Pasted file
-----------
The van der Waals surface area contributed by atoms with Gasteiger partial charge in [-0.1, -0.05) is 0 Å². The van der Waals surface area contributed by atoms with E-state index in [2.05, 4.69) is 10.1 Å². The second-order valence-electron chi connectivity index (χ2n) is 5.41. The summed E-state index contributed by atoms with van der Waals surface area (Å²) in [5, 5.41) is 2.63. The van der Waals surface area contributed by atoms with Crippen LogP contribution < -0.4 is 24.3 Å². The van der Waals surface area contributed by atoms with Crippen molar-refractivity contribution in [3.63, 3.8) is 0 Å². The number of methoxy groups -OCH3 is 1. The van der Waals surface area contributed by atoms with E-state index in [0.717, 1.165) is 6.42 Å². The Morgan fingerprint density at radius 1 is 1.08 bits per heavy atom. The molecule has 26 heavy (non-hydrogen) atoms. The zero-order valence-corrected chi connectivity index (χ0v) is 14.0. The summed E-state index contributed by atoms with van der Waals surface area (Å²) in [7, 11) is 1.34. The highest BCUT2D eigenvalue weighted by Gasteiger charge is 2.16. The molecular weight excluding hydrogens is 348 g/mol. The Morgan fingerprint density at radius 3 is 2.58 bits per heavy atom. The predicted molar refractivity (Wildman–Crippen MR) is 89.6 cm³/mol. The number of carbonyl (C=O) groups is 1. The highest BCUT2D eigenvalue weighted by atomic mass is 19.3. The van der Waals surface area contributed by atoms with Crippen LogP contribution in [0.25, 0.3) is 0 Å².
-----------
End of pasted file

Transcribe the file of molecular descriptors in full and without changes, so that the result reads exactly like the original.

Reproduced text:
The van der Waals surface area contributed by atoms with Gasteiger partial charge in [-0.1, -0.05) is 0 Å². The van der Waals surface area contributed by atoms with E-state index in [2.05, 4.69) is 10.1 Å². The second-order valence-electron chi connectivity index (χ2n) is 5.41. The summed E-state index contributed by atoms with van der Waals surface area (Å²) in [5, 5.41) is 2.63. The van der Waals surface area contributed by atoms with Crippen LogP contribution < -0.4 is 24.3 Å². The van der Waals surface area contributed by atoms with Crippen molar-refractivity contribution in [3.63, 3.8) is 0 Å². The number of methoxy groups -OCH3 is 1. The van der Waals surface area contributed by atoms with E-state index in [0.717, 1.165) is 6.42 Å². The Morgan fingerprint density at radius 1 is 1.08 bits per heavy atom. The molecule has 26 heavy (non-hydrogen) atoms. The zero-order valence-corrected chi connectivity index (χ0v) is 14.0. The summed E-state index contributed by atoms with van der Waals surface area (Å²) in [7, 11) is 1.34. The highest BCUT2D eigenvalue weighted by Gasteiger charge is 2.16. The molecular weight excluding hydrogens is 348 g/mol. The Morgan fingerprint density at radius 3 is 2.58 bits per heavy atom. The predicted molar refractivity (Wildman–Crippen MR) is 89.6 cm³/mol. The number of carbonyl (C=O) groups is 1. The highest BCUT2D eigenvalue weighted by atomic mass is 19.3. The van der Waals surface area contributed by atoms with Crippen LogP contribution in [0.25, 0.3) is 0 Å².